Any recombinant DNA research submitted to APL Bioengineering must follow the National Institutes of Health Guidelines for Research Involving Recombinant or Synthetic Nucleic Acid Molecules. Adherance to these guidelines should be described in the Methods section of your manuscript.
Per the guidelines published by International Committee of Medical Journal Editors (ICMJE), APL Bioengineering requires that all clinical trials be registered in a public trials registry (e.g., http://www.clinicaltrials.gov).
Authors must comply with published CONSORT guidelines.
You may state the following information in the Methods section of your submitted manuscript. You may also provide additional documentation at submission by uploading supporting files.
Sample Size: For studies that involve animal subjects, authors must report statistical methods that were used to determine sample size for each experiment. Sample sizes must be reported as an exact number (as opposed to a range) for all experiments, if appropriate. Authors must also explain any discrepancies, if sample sizes change over the course of the experiment.
Replication: Authors must provide enough details about sample and data collection to enable the reader to differentiate independent data points, technical replicates, and biological replicates. Whenever appropriate, you should explicitly describe how biological replicates were acquired. When presenting results from a representative experiment, authors must specify the number of times the experiment was repeated successfully as well as discuss any limitations to the repeatability.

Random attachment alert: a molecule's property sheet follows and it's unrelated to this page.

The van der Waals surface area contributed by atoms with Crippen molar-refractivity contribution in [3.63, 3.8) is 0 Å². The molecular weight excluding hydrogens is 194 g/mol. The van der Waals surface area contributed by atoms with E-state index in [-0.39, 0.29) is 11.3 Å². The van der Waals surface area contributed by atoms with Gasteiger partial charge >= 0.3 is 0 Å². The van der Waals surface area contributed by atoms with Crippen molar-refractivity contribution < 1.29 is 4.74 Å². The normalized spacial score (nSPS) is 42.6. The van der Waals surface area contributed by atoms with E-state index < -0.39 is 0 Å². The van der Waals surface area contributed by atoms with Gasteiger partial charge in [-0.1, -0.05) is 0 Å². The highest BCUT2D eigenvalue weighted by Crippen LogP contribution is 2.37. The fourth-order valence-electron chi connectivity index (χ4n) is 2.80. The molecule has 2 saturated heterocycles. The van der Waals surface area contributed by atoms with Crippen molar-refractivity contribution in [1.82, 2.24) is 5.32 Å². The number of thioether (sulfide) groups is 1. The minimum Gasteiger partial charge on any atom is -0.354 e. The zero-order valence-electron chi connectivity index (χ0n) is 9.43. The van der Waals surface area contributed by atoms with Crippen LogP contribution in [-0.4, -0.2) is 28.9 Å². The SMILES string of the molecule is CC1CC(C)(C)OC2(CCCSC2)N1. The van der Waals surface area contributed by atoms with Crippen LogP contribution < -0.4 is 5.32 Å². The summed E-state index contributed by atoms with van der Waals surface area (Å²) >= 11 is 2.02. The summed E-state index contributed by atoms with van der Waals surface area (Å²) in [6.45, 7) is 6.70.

Randomization: Include a statement about randomization methods in the figure caption or Methods section whenever appropriate. For manuscripts that report animal experiments, a statement is required, as knowledge of randomization may influence interpretation of the results. The absence of a statement indicates there was no randomization employed in experiments.
Blinding: Whenever possible, the researcher should not be aware of how samples were distributed, assigned, and allocated during an experiment. You must include a statement describing the level of blinding for all animal experiments reported or include a statement that blinding was not possible. The absence of a statement indicates no blinding was employed in experiments.
Reporting Statistics: Authors must state, describe, and justify statistical tests used for analysis. You must include relevant statistical measures, such as mean, median, and error bars (standard deviation and standard error of the mean), used to describe the data. Regardless of overall significance, you must report the P value for each test. If the sample size of the experiment reported in the manuscript is small, authors should use statistical tests appropriate for small sample sizes or justify the use of large sample size tests.
Antibodies: The sensitivity, specificity, and reactivity of all antibodies used in any reported assay should be profiled. Authors using antibodies in their experiments and assays must report the catalog number (clone number) or primary citation for each antibody. If these sources do not provide information for the specific assays and species reported, researchers must report any validation data that they have obtained as supporting information or as a submission to an antibody database.
Cell lines: You must state the source of the cell lines (catalog number, vendor/cell bank) and any authentication details associated with that cell line (method used, results, and when the testing was last conducted). We ask authors to compare any cell lines used in assays and experiments reported in the manuscript with a list of commonly misidentified cell lines maintained by the International Cell Line Authentication Committee. If you use a cell line that is on this list, please provide and state the scientific justification in your Methods section. You must also report the mycoplasma contamination testing status for each cell line used in your experiments.